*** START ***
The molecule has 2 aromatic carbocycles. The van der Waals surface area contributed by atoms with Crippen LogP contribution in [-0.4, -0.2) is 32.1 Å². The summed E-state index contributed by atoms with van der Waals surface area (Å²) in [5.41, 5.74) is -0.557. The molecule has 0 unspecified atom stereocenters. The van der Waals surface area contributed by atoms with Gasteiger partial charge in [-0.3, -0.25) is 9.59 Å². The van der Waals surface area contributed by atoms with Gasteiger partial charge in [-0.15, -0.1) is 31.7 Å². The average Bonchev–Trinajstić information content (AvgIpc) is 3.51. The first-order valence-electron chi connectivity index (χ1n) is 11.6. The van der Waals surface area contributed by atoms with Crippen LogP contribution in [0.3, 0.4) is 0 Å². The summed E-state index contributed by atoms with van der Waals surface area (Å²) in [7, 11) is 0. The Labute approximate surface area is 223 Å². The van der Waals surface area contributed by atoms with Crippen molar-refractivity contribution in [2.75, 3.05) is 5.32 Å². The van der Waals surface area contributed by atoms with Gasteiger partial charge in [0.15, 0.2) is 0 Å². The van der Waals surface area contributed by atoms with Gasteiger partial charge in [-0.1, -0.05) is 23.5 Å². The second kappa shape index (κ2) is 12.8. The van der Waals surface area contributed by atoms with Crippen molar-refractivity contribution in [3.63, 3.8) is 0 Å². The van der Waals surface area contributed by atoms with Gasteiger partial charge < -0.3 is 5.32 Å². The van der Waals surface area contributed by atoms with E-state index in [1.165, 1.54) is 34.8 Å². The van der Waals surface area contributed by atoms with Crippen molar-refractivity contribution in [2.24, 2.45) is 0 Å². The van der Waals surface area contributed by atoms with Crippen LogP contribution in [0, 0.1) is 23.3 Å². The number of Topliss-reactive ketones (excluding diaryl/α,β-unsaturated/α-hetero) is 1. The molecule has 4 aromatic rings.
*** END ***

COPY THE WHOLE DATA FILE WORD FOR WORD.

The molecule has 2 aromatic carbocycles. The van der Waals surface area contributed by atoms with Crippen LogP contribution in [-0.4, -0.2) is 32.1 Å². The summed E-state index contributed by atoms with van der Waals surface area (Å²) in [5.41, 5.74) is -0.557. The molecule has 0 unspecified atom stereocenters. The van der Waals surface area contributed by atoms with Gasteiger partial charge in [-0.3, -0.25) is 9.59 Å². The van der Waals surface area contributed by atoms with Gasteiger partial charge in [-0.15, -0.1) is 31.7 Å². The average Bonchev–Trinajstić information content (AvgIpc) is 3.51. The first-order valence-electron chi connectivity index (χ1n) is 11.6. The van der Waals surface area contributed by atoms with Crippen LogP contribution in [0.3, 0.4) is 0 Å². The summed E-state index contributed by atoms with van der Waals surface area (Å²) in [7, 11) is 0. The Labute approximate surface area is 223 Å². The van der Waals surface area contributed by atoms with Crippen molar-refractivity contribution in [2.75, 3.05) is 5.32 Å². The van der Waals surface area contributed by atoms with Gasteiger partial charge in [0.15, 0.2) is 0 Å². The van der Waals surface area contributed by atoms with Gasteiger partial charge in [-0.1, -0.05) is 23.5 Å². The second kappa shape index (κ2) is 12.8. The van der Waals surface area contributed by atoms with Crippen molar-refractivity contribution in [3.63, 3.8) is 0 Å². The van der Waals surface area contributed by atoms with Gasteiger partial charge < -0.3 is 5.32 Å². The van der Waals surface area contributed by atoms with E-state index in [1.165, 1.54) is 34.8 Å². The van der Waals surface area contributed by atoms with Crippen molar-refractivity contribution in [2.24, 2.45) is 0 Å². The van der Waals surface area contributed by atoms with Crippen LogP contribution in [0, 0.1) is 23.3 Å². The number of Topliss-reactive ketones (excluding diaryl/α,β-unsaturated/α-hetero) is 1. The molecule has 4 aromatic rings.